Specific Issues and Events — Buy corpses, Cadres transferred from the military, Cashfiesta, Cat abuse, Changxin Coal Mountain, China Youth Daily staff evaluation system, Chinese orphanage, Chinese Yangshen Yizhi Gong, Demobilized soldiers transferred to other industries, Dongyang, Dongzhou, Fetus soup, Foot and mouth disease, Fuzhou pig case, Gaoxin Hospital, High-speed train petition, Hire a killer to murder one’s wife, Honghai Bay, Horseracing, Jinxin Pharmaceutical, Kelemayi, Linyi family planning, Market access system, Mascot, Military wages, No Friendlies, Prosecutor committed suicide, Pubu Ravine, Shanwei government, Suicide of deputy mayor, Suicide of Kuerle mayor, Swiss University of Finance, Taishi village, Top ten worst cities, Wanzhou, Weitan, Zhang Chunxian welcomes supervision against corruption
Falun Gong (Terms related to the banned Falun Gong spiritual movement, including phrases from its “Nine Commentaries” manifesto against the Communist Party) — Chinese Communist Party brutally kills people, dajiyuan (in English), Defy the heavens, earth and nature. Mao Zedong, Epoch Times, Epoch Times (written with a different character), Epoch Times news Web site, Evaluate the Chinese Communist Party, Evaluate the Chinese Communist Party (abbreviated), falundafa (in English), flg (in English), Fozhan Qianshou Fa, Guantong Liangji Fa, In the Chinese Communist Party, common standards of humanity don’t exist, Li Hongzhi, lihongzhi (in English), Master Li, minghui (in English), Mother and daughter accused each other, and students and teachers became enemies, New Tynasty TV Station, Nine Commentaries, No. 1 evil cult in the world, Obedient citizens under its brutal rule, People become brutal in violence, Chinese Communist Party, People developed a concept of the Chinese Communist Party, but, People who could escape have escaped, and had people to seek refuge with, Quit the party, Run the opposite direction of the so-called ideals of Communism, Shenzhou Jiachifa, Spring Festival Gala of the World’s Chinese, Steal people’s painstaking work, Truth, Compassion, Tolerance, Zhenshanren (in English)
Overseas Web Sites, Publications and Dissident Groups — Century China Foundation, China Issues Forum, China Renaissance Forum, China Society Forum, China Spring, Chinese Current Affairs, Chinese World Forum, EastSouthWestNorth Forum, EastWestSouthNorth Forum, Forum of Wind, Rain and the Divine Land, Freedom and Democracy Forum, Freedom to Write Award, Great China Forum, Han Style, Huatong Current Affairs Forum, Huaxia Digest, Huayue Current Affairs Forum, Independent Chinese PEN Center, Jimaoxin Collection, Justice Party Forum, New Birth Web, New Observer Forum, North American Freedom Forum, reminbao (In English), remingbao (In English), Small Reference, Spring and Summer Forum, Voice of the People Forum, Worldwide Reader Forum, You Say I Say Forum, Zhengming Forum, Zhidian Jiangshan Forum, Zhongshan Wind and Rain Forum
Taiwan — Establish Taiwan Country Movement Organization, Great President Chen Shui-bian, Independent League of Taiwan Youth, Independent Taiwan Association, New Party, Taiwan Freedom League, Taiwan Political Discussion Zone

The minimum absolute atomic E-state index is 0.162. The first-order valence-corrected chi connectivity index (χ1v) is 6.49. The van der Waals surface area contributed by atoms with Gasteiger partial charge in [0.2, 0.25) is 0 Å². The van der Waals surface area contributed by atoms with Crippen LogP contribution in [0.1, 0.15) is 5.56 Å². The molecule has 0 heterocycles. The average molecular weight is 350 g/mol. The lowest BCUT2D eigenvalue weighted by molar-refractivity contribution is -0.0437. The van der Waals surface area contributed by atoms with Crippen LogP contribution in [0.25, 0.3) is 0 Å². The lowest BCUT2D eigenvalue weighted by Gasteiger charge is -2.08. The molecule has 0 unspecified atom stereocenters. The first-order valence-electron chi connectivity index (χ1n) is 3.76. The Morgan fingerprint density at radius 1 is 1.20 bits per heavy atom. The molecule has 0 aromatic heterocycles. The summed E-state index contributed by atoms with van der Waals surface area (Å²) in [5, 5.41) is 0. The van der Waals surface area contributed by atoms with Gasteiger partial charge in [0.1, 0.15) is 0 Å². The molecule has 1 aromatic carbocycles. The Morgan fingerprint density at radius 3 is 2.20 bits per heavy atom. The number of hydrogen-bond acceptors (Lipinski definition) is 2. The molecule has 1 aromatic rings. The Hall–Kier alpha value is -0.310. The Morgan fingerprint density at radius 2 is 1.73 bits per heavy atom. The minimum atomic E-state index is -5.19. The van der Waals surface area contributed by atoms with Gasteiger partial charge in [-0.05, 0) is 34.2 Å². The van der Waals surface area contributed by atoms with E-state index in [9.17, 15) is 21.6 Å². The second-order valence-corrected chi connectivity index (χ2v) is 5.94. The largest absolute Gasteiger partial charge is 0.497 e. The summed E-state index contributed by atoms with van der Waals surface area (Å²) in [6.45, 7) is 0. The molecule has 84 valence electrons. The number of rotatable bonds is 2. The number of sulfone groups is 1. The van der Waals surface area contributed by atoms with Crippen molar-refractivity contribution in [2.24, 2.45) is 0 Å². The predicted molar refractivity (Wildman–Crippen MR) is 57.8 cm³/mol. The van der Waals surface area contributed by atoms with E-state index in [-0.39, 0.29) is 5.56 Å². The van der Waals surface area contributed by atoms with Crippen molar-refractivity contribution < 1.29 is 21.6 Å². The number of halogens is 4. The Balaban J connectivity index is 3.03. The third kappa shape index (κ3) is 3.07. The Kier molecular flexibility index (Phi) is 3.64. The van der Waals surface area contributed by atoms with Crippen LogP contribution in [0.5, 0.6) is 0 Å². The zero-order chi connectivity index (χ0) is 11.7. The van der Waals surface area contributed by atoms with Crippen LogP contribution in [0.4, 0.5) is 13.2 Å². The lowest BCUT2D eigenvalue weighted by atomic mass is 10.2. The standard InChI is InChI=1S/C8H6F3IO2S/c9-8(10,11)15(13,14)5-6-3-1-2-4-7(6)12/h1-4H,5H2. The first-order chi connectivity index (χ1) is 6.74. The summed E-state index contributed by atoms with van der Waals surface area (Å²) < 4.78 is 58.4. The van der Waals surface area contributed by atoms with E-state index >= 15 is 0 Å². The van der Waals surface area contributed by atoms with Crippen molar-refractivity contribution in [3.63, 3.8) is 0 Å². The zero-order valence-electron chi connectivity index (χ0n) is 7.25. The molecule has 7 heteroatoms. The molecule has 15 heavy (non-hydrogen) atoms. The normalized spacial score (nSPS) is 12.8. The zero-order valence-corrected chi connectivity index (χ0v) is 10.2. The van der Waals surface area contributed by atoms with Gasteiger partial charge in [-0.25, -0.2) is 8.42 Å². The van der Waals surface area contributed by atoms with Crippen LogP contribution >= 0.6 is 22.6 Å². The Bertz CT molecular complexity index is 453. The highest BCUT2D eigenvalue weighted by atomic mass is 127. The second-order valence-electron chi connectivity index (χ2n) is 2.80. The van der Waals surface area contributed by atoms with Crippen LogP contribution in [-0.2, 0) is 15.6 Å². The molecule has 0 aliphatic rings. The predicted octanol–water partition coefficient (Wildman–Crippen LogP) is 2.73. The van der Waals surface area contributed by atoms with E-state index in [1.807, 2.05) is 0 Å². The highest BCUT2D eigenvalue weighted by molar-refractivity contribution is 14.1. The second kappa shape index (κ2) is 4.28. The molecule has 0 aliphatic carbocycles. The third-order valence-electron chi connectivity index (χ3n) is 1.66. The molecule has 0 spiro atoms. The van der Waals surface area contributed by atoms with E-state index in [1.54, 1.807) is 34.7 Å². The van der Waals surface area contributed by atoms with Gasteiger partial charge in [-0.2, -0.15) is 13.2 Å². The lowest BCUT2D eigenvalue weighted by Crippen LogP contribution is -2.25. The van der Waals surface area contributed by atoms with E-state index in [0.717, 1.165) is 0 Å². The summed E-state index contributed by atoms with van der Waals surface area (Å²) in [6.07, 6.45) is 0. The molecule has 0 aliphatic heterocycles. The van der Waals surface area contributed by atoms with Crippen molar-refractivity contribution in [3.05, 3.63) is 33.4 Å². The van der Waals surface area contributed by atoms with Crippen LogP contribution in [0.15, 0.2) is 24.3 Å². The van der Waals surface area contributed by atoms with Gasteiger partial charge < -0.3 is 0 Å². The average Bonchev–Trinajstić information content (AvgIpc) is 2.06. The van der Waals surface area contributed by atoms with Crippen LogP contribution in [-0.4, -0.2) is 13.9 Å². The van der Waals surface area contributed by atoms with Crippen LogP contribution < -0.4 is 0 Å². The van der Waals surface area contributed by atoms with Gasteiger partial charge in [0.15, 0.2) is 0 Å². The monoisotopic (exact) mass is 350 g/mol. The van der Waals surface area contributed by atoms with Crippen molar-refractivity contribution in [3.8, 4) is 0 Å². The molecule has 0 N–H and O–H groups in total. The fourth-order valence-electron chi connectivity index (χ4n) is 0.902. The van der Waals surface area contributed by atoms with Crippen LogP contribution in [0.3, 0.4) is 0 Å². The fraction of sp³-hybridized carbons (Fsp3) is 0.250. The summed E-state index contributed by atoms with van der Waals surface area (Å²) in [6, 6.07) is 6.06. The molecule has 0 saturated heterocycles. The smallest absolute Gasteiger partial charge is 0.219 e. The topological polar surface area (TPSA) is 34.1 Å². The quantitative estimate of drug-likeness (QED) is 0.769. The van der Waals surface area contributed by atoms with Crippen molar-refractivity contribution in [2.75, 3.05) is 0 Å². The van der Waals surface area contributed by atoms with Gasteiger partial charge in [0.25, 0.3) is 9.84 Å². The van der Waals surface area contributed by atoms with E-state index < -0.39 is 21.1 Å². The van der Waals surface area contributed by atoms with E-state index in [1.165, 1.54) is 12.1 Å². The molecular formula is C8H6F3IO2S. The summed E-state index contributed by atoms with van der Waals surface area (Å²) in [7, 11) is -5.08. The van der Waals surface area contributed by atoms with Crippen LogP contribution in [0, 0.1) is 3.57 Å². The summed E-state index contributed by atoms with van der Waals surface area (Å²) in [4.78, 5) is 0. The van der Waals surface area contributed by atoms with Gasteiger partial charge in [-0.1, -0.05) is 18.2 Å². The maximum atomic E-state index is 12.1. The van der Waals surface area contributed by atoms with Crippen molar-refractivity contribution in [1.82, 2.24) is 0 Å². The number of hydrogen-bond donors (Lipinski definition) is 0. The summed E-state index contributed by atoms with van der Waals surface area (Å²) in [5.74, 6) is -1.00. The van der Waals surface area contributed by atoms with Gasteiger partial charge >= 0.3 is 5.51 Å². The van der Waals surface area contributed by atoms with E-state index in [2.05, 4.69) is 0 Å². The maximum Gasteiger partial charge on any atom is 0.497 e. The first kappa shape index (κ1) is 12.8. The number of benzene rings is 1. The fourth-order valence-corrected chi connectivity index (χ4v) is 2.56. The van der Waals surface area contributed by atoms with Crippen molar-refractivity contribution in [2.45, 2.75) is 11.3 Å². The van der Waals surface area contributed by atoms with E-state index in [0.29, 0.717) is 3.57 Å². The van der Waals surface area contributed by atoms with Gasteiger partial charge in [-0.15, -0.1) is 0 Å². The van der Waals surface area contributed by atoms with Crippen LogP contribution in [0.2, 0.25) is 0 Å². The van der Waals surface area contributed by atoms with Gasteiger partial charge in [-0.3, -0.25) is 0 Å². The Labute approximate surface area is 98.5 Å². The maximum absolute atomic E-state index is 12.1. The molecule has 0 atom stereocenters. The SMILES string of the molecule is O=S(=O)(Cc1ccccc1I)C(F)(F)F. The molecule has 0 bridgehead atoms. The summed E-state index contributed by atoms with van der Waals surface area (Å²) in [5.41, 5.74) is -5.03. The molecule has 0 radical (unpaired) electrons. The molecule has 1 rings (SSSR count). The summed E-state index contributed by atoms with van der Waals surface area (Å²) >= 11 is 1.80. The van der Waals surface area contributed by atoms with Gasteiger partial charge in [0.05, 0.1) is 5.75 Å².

Ethnic Minorities — East Turkestan, East Turkestan (abbreviated), Han-Hui conflicts, Henan Zhongmu, Hui rebellion, Hui village, Langcheng Gang, Nancheng Gang, Nanren Village, Tibet independence, Xinjiang independence, Zhongmu County
Tiananmen Square — Memoirs of June 4 participants, Redress June 4, Tiananmen videotape, Tiananmen incident, Tiananmen massacre, Tiananmen generation, World Economic Herald
Censorship — Cleaning and rectifying Web sites, China’s true content, Internet commentator, News blockade
International — Indonesia, North Korea falls out with China, Paris riots, Tsunami
Other — Armageddon, Bomb, Bug, Handmade pistol, Nuclear bomb, Wiretap, Chinese People Tell the Truth, Chinese People Justice and Evil, China Social Progressive Party, Chinese Truth Report, Dazhong Zhenren Zhenshi, Jingdongriji, Night talk of the Forbidden City, People’s Inside Information and Truth
Among the reasons suspected for the sudden retrenchment of Hu’s efforts to gain total control of Chinese media are events or potential commemorations that could cause unrest in China in 2009. June 2009 will mark the 20th anniversary of the student uprising that ended with the Tiananmen Square massacre, an event the Chinese government still openly aims to erase from Chinese historical consciousness. 2009 will also mark the 50th anniversary of China’s seizing control of all of territorial Tibet. The government may fear that both could lead to civil unrest.
But there is also the issue of China’s economic situation. Long the leading light in east Asia’s booming economies, China is now suffering as its main manunfacturing sales markets overseas, the United States and the European Union, suffering deepending economic and credit troubles, undermining business funding, credit for industrial production, and demand for retail conumser goods. There is a rising rate of unemployment and some fear regional ethnic strife and anti-government movements could be inflamed by economic hardship, especially if the impression spreads that the regime is dealing ineffectively with the problems facing the nation.
Tags: authoritarianism, banned keywords, Beijing, Beijing Olympics, censorship, China, free press, freedom of information, Hu Jintao, internet filtering, media freedoms, open society, Press Freedom, RSF, Tibet